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White House Effort to Draw Healthy People into Exchanges

By Emily Ethridge, CQ Roll Call

May 10, 2013 -- The Obama administration has identified specific groups of people it would like to focus on as it promotes enrollment in the state health insurance exchanges next year.

The administration plans a localized approach to reach 2.7 million healthy people who are 18 to 35 years old and without health insurance, according to information provided by senior administration officials.

Enrolling that population group is crucial to stabilizing the marketplace, because the healthier people will balance out the costs of covering enrollees who are older and sicker. The ratio of healthy people to sicker people who participate in the exchanges will affect the premium rates in the second year.

The Congressional Budget Office (CBO) expects 7 million people to enroll in the insurance exchanges in the first year, and the administration expects that nearly 5 million will be those with pre-existing conditions or those who already buy insurance on the individual marketplace.

Of the 2.7 million young people being pursued, 96 percent have no chronic conditions, 57 percent are female, and 52 percent are non-white, according to senior administration officials. In addition, one-third of the population lives in one of three states: California, Florida and Texas.

The administration's focus now is on consumer outreach and assistance, as nearly all of the guidances and rules for the health care law's (PL 111-148, PL 111-152) marketplaces are complete, the officials said.

Speaking at a recent White House event, President Barack Obama touted the law's benefits and tried to assure people who are anxious about the law.

"I am 110 percent committed to getting it done right," he said. "It's not an easy undertaking. If it were easy, it would have already been done a long time ago. Undoubtedly there will be some mistakes and hiccups as the thing gets started up, but we're learning already from them."

The administration's enrollment outreach will be tailored to each specific group, and the plan is to appeal to young people with a simple insurance application, providing new benefits, and tax credits to help buy insurance. For example, in California, 54 percent of the goal population is eligible for tax credits, and 50 percent is Hispanic.

Administration officials also said they planned on reaching out to mothers specifically, because they can encourage their children to buy insurance.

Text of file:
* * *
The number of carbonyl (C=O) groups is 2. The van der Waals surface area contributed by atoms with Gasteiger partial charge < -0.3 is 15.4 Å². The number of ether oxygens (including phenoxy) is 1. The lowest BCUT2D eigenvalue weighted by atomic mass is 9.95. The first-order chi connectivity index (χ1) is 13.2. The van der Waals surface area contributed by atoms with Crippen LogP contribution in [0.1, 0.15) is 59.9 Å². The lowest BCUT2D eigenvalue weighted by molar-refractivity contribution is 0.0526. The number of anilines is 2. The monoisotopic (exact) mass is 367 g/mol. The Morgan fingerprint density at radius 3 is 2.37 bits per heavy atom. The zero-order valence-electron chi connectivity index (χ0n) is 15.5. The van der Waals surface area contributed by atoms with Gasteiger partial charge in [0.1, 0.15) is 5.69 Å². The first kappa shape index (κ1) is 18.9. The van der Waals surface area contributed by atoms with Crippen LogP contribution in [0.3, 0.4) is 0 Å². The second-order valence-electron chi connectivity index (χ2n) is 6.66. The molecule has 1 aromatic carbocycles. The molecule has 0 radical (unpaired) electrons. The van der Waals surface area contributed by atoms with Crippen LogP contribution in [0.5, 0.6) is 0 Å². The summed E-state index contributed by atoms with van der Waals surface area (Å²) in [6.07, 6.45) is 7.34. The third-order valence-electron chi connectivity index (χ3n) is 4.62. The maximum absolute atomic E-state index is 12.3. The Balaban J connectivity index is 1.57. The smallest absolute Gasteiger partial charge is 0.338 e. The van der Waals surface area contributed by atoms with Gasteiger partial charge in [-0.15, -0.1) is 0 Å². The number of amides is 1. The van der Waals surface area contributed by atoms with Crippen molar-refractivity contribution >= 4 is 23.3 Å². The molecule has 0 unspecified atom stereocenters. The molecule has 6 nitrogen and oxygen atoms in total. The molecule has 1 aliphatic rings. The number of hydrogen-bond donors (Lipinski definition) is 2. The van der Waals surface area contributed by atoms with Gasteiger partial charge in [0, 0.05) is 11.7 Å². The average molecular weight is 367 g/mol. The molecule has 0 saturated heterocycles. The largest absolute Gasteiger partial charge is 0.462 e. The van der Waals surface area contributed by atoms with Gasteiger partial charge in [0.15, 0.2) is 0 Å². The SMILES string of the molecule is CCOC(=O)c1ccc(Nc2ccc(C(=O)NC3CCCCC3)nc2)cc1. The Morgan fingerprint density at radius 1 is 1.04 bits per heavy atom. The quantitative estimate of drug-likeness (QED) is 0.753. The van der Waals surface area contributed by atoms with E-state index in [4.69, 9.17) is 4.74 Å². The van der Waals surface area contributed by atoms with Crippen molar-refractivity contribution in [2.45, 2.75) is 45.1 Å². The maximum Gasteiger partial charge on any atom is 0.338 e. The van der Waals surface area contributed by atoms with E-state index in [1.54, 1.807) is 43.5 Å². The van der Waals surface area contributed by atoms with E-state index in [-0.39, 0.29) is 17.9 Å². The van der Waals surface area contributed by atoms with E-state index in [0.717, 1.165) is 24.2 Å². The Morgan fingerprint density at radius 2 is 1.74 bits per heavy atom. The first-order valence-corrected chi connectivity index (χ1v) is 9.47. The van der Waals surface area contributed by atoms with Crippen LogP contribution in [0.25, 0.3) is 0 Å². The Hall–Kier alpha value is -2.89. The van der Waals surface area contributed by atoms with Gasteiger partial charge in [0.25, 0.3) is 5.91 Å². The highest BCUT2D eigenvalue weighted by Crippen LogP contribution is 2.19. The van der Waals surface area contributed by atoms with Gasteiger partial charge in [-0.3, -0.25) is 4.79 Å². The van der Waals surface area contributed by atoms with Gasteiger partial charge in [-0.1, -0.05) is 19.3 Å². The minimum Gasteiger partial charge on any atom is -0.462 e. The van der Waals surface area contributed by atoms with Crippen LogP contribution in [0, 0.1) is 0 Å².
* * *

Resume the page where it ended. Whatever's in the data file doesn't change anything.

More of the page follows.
Assisting in the outreach efforts will be community health centers, which recently received $150 million from the law to help enroll the uninsured. Churches and other community organizations can also help with enrollment, the administration officials said. They noted that lessons learned from the 2012 presidential campaign have informed their outreach plan.

Open enrollment for the insurance exchanges begins Oct. 1 and lasts for six months, with coverage beginning Jan. 1, 2014. That gives the eligible population an extended period to sign up, so the outreach efforts can ramp up over time, the officials said.

The officials noted that they recently completed the paper application for insurance in the exchanges for single adults, which is three pages long. They are now translating that into an online application.

The administration said that once people enroll in the exchanges and begin receiving insurance benefits, the politics of the law could change. The GOP message of stopping the law will mean taking away real benefits, not something abstract, they said, noting that the House plans to vote on a bill (HR 45) to repeal the law next week.

Republican leaders criticized Obama's speech and promoted the upcoming repeal vote.

"The president's health care law is a train wreck for men and women alike, and that's why a majority of Americans support Republican efforts to repeal it to protect their health care—and their jobs," Speaker John A. Boehner, R-Ohio, said in a statement. "The entire law should be repealed so we can enact a step-by-step, common-sense approach to health care that starts with lowering costs and protecting American jobs."

Obama dismissed the "political bickering" over the law and told people to get informed about how the law would affect them personally.

"Precisely because there's been so much misinformation, sometimes people might not have a sense of what the law actually does. And that misinformation will continue at least through the next Election Day," he said. "This is too important for political games."

"You stand to benefit, if you're not already benefiting from this thing," Obama added. "Don't let people confuse you. Don't let 'em run the okey-doke on you. Don't be bamboozled."

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